Because Plaintiff failed to comply with Federal Rule of Civil Procedure 11's safe harbor provision requiring a party moving for sanctions to serve the opposing party 21 days prior to filing it, his motion may be denied on purely procedural grounds. Moreover, none of Plaintiff's three alleged bases for his motion substantively support issuing sanctions against Defendants. First, as Plaintiff's reply acknowledges, Defendants' motion to dismiss was timely filed. Second, Plaintiff's claims regarding his library access privileges are not linked to this matter and bear no relation to Defendants' wrongdoing as averred in the FAC.

Third, Defendants' mere suggestion that Plaintiff ought to be advised of the rules regarding vexatious litigants does not, under the circumstances, rise to an improper, frivolous or abusive request worthy of admonishment under Federal Rule of Civil Procedure 11(b). Defendants do not raise the allegation that Plaintiff is in fact vexatious; they merely reference Plaintiff's litigation history as a potential basis for a future motion to constrain Plaintiff's privilege to file claims. Sanctions will therefore not be issued against Defendants.

Defendants' Motion to Dismiss

Leave to amend was granted specifically to afford Plaintiff an opportunity to supply any valid basis for subject matter jurisdiction and to identify any cognizable claims. The FAC, however, fails to ameliorate these now-fatal deficiencies, which were treated in considerable detail in the Court's order dismissing Plaintiff's initial complaint. At 60 pages, the FAC makes little attempt to comport with the letter or spirit of Federal Rule of Civil Procedure 8 requiring a "short and plain statement" of the claim demonstrating the plaintiff's entitlement to relief. Defendants' motion to dismiss must therefore be granted, and Plaintiff's claims dismissed with prejudice.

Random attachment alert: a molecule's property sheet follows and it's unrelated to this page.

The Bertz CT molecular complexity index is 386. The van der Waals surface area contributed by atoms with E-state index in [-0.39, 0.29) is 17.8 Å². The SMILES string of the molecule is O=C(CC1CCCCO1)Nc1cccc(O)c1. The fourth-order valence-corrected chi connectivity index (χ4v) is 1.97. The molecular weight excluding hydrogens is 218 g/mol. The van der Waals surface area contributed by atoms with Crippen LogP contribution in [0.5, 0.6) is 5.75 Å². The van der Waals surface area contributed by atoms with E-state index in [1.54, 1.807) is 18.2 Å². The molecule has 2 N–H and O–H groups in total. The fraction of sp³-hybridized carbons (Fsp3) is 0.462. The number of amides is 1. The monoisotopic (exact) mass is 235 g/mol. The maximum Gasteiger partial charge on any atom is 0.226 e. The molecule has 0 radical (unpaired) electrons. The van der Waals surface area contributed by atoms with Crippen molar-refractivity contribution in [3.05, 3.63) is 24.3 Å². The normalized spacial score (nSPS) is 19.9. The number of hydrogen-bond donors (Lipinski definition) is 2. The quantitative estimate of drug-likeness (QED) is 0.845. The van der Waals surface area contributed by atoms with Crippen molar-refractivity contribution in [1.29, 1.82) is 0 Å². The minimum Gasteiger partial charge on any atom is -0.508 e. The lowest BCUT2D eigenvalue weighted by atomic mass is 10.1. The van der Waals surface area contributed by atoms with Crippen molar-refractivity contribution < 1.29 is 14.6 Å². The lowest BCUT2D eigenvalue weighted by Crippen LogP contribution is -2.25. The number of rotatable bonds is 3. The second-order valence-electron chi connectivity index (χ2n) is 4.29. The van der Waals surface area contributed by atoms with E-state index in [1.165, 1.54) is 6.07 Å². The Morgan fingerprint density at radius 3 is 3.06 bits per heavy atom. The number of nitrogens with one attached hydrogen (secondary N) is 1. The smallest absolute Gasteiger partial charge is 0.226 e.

Indeed, Plaintiff's FAC fails to comply with Federal Rules of Procedure 12(b)(1) and 12(b)(6) in the same manner as did his initial complaint. Rule 12(b)(1) demands that Plaintiff show a valid basis for subject matter jurisdiction, particularly in the face of Defendants' sovereign immunity. He yet again demonstrates neither the requisite unequivocal waiver of immunity, see Baker v. United States, 817 F.2d 560, 562 (9th Cir. 1987), nor that he has met the pre-litigation administrative claim filing requirements that would permit any claims to proceed under the Federal Tort Claims Act. See 28 U.S.C. ยง 2401.

The strictures of Rule 12(b)(6) likewise require Plaintiff's claims to be dismissed. Plaintiff offers neither a cognizable legal theory nor sufficient facts to support a viable legal claim. See Balistreri v. Pacifica Police Dep't, 901 F.2d 696, 699 (9th Cir. 1990). As in the initial complaint, Plaintiff fails to establish the fiduciary relationships whose alleged breach form the basis for several of his claims. The FAC's sole basis for the remainder of Plaintiff's claims is a reference back to the initial complaint, which was dismissed. See Lacey v. Maricopa County, 693 F.3d 896 (9th Cir. 2012) (claims dismissed with leave to amend that are not repleaded in an amended complaint are considered waived). Because Plaintiff's FAC suffers from the same deficiencies as the initial complaint, it must be dismissed with prejudice. See Ferdik v. ...

Buy This Entire Record For $7.95

Download the entire decision to receive the complete text, official citation,
docket number, dissents and concurrences, and footnotes for this case.

Learn more about what you receive with purchase of this case.